Measuring your Sake – Part One: the Hydrometer and SMV
In this series on Measuring your Sake I will cover how to measure all the key characteristics of sake. These include:
– Nihonshudo a.k.a. Sake Meter Value (SMV) and specific gravity
– Alcohol percentage by volume
– Sando or Acidity
– Amino Sando or Amino acid levels
For Nihonshudo or SMV all that is needed is a hydrometer. The most commonly available hydrometers are for specific gravity though you can find other metrics. To simplify this discussion I will stick to specific gravity and SMV. A discussion of these other metrics is in the article: Nihonshu-do (日本酒度) or Sake Meter Value (SMV).
So, what are we talking about when we talk about specific gravity? Well, specific gravity is a measure of the density of a liquid compared to the density of distilled water at 60F. But what does that mean?
Continue reading “Measuring your Sake – Part One: the Hydrometer and SMV”
This article discusses Nihonshu-do (SMV), Buame, Plato and specific gravity for sake Brewing.
Nihonshu-do also known as SMV is the way we measure the sweetness to dryness level of a sake. The word nihonshu-do itself can be broken down into three words Nihon Shu Do with the English counter parts being Japan Alcohol Degree (as in position on a scale). So Japanese Alcohol is Sake and Degree or Meter Value taken together represent the main metric used to characterize sake. At first glance this measure is relatively simple and this is as it should be for sake aficionados. A -4 SMV value for a sake implies it is quite sweet while a value of +10 would be very dry. Its use in brewing reflects its more complicated nature.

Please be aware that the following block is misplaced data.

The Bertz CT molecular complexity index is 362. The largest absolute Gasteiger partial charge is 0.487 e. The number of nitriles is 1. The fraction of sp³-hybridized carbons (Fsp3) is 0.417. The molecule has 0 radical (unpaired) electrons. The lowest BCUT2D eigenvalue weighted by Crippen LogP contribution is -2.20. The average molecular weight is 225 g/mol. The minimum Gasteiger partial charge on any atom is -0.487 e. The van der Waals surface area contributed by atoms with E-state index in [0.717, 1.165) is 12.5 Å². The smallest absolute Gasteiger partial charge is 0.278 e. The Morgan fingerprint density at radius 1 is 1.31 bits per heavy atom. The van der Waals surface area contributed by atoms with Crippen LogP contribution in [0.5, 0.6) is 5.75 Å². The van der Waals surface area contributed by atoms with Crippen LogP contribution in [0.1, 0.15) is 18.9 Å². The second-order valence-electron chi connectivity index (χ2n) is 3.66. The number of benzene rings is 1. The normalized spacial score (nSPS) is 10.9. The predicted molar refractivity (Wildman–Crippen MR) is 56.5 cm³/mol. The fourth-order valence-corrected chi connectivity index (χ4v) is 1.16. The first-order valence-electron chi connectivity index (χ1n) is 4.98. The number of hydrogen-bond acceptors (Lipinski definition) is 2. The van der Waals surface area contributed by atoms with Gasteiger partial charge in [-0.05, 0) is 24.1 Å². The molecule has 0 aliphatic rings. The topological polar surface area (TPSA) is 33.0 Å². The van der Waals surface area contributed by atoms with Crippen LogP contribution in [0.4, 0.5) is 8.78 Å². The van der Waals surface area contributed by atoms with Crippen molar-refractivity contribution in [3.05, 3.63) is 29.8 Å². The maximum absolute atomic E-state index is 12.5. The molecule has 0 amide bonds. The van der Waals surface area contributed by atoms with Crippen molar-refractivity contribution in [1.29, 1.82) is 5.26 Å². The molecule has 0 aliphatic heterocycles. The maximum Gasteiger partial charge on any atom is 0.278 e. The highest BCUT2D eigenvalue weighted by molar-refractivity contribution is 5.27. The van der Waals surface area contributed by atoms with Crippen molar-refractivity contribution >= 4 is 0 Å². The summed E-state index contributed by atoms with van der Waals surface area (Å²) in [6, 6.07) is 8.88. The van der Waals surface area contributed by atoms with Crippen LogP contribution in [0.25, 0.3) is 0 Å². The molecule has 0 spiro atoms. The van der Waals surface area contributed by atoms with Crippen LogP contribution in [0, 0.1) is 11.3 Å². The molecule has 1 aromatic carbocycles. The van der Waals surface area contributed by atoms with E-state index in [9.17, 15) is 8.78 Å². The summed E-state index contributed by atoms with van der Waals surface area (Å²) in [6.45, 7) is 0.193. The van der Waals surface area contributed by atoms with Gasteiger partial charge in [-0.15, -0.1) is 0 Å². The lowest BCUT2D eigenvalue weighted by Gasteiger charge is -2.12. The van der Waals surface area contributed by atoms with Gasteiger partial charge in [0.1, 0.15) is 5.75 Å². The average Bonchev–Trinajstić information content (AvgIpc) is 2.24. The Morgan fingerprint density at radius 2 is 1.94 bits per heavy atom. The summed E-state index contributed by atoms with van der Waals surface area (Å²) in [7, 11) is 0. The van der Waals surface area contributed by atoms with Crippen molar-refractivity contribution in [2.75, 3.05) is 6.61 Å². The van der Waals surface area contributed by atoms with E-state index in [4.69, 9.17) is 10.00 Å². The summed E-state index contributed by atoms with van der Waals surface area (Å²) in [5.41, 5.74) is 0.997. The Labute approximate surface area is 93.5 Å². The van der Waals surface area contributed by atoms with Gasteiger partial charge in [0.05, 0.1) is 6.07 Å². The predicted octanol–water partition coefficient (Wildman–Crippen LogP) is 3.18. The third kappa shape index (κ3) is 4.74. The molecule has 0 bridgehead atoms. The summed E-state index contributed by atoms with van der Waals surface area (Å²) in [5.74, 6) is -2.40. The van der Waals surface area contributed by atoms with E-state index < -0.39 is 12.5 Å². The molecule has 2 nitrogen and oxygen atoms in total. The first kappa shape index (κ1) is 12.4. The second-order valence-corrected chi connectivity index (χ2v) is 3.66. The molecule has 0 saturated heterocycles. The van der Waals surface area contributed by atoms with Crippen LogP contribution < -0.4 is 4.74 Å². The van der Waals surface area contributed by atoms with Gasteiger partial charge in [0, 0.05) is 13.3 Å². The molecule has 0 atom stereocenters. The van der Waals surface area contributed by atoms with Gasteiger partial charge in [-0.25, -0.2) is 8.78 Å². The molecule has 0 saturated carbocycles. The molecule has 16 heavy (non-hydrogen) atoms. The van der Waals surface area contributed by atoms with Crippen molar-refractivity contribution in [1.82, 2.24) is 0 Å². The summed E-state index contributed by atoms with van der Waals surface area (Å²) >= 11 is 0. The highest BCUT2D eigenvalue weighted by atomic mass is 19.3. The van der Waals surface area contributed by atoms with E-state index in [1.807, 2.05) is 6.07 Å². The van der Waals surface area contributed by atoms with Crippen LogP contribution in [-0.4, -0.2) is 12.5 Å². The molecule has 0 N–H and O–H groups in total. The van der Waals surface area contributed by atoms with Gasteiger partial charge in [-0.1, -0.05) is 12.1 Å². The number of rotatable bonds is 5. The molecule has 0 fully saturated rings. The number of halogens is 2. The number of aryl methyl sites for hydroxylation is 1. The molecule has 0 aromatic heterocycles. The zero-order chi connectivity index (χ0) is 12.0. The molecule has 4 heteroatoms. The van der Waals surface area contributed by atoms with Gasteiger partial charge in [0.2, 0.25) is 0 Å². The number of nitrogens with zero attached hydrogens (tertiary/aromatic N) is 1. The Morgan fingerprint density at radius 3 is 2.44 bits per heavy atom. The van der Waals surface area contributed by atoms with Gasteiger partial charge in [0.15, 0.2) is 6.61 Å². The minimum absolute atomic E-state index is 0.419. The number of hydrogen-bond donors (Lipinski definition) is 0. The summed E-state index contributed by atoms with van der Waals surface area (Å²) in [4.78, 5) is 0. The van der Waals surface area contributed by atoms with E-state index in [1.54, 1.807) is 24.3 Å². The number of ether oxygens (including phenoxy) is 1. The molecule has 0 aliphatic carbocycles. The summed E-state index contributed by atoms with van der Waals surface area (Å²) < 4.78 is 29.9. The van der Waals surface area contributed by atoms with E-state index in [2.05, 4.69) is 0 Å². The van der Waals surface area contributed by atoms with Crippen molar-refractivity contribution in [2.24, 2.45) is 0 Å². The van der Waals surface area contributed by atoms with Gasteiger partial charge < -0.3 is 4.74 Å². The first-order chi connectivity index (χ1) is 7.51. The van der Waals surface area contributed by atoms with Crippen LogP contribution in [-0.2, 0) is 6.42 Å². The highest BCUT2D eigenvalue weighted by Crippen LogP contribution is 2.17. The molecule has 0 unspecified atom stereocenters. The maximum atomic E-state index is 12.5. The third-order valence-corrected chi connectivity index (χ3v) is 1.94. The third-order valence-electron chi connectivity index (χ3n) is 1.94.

SMV was originally based on the Heavy Baume scale created by a Frenchman in the late 1700s. However, the heavy baume scale is only valid for liquids that are equal or heavier than water and this is not the case for sake. For this reason nihonshu-do has the same slope as the heavy baume scale but is not the same. When nihonshu-do and heavy baume are used to evaluate the degree of sugar in water they directly represent the amount of sugar by weight in the solution. While the baume scale is pretty much obsolete today, similar scales like the Balling, Brix and Plato scales are all attempts to measure the amount of dissolved solids in solution with more accuracy, i.e. the grams of solids in 100 grams of water. However, where Baume was working with a sodium chloride solution Balling, Brix and Plato specifically worked with sucrose solutions. Continue reading “Nihonshu-do (日本酒度) or Sake Meter Value (SMV)”